Welfare State and Cultural Marxism don’t mix

One of the few bright spots of the health care debate is the way Right Democrats have used their numbers in the House to basically incorporate the Hyde Amendment, which bans Federal funding for abortion (which was passed by a Democrat Congress in the late 1970s and signed by then President Jimmy Carter I do believe) into both the House and Senate bills. Instead of celebrating the triumphant march towards fully socialized medicine, the Left is instead wailing and gnashing their teeth at this provision and hurling abuse at Michigan Rep. Bart Stupak, the Democrat who put it in the House bill.

Stupak represents a district that covers all of northern Michigan and the UP, one of those classic Reagan Democrat districts, economically liberal and culturally conservative. Like most Right Democrats, Stupak isn’t opposed in principal to universal health care. What he is opposed to having his constituents tax money paying something they feel is morally repugnant which most citizens agree they should not be forced to do.

Peter Bienart says in this interesting article in Daily Beast that the Cultural Marxists ought to get used to it. The desire on many on the Left to revamp the welfare state (when did it ever go away?) runs smack into the desires of Cultural Marxists to use the such a welfare state for their own agenda. Stupak stood in the way of this and Nancy Pelosi  smartly sided with him to make sure the bill got through the House.

The Democrats majority in Congress rest upon members and places that may to wish to share in the new welfare state but not at the price of the Cultural Marxists’ wish list. Being a dominant political party requires like it or not. Rarely are such big parties ideologically pure parties as Beinart correctly points out and include elements that seem to be completley incompatiable from the other.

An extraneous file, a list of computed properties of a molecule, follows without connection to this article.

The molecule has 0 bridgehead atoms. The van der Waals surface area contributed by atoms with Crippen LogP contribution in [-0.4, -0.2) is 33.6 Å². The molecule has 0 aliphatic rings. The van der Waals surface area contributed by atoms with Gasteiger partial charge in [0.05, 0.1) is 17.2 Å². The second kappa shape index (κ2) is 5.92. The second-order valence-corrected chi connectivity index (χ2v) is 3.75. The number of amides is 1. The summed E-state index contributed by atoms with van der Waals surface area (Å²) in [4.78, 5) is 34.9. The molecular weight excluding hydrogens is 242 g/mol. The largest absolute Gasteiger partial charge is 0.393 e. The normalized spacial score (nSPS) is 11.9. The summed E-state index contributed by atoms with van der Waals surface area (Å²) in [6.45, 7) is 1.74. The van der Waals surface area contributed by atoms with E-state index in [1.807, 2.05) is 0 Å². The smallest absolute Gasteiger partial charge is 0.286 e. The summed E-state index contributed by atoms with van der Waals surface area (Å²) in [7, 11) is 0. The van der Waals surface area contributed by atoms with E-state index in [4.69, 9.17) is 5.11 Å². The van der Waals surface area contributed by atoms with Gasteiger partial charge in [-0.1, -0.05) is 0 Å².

“Yet it was that big, ugly Democratic Party that from Franklin Roosevelt to Lyndon Johnson pushed through Social Security, the Wagner Act, the Securities and Exchange Commission, the Tennessee Valley Authority, Food Stamps, Head Start, Medicare and Medicaid (with occasional help from the then-extant progressive wing of the GOP).

This was the devil’s pact that defined the Democratic Party for more than three decades, until the civil rights and women’s movement forced party leaders to choose. They reluctantly chose racial and gender equality. The Democratic Party became culturally liberal: pro-affirmative action, pro-choice, and smaller, since the old racists and sexists, now repackaged as racial and sexual conservatives, flocked to the GOP. Starting in 1968, Democrats began consistently losing the presidency. And in 1994, the realignment finally trickled down to the House of Representatives, and the Democrats lost that, too.

I feel it was inevitable this was going to happen. This is what the year 1968 all about and all the fallout from it, the welfare state’s incompatability to deal with the Culture Wars (along with its incompetence with a real shooting war) and the opportunities it provided the conservative movement to finally gain power for itself. The left has hope the Culture Wars either go away or become a decisive victory on their part in order to revamp the welfare state or such splits will wreck their dreams once again.

It may seem like a rear-guard action and maybe it is, but the more we can encourage Democrats like Stupak to hold their ground nationally on issues like abortion or the 2nd Amendment, the more the Cultural Marxists are turned back and the less radical the Democrats are prevented in becoming. You may very well get something like nationalized health care, which is a seperate issue entirely, but at least for the time being you won’t get it with Catholic or Baptist hospitals being forced to provide abortions.

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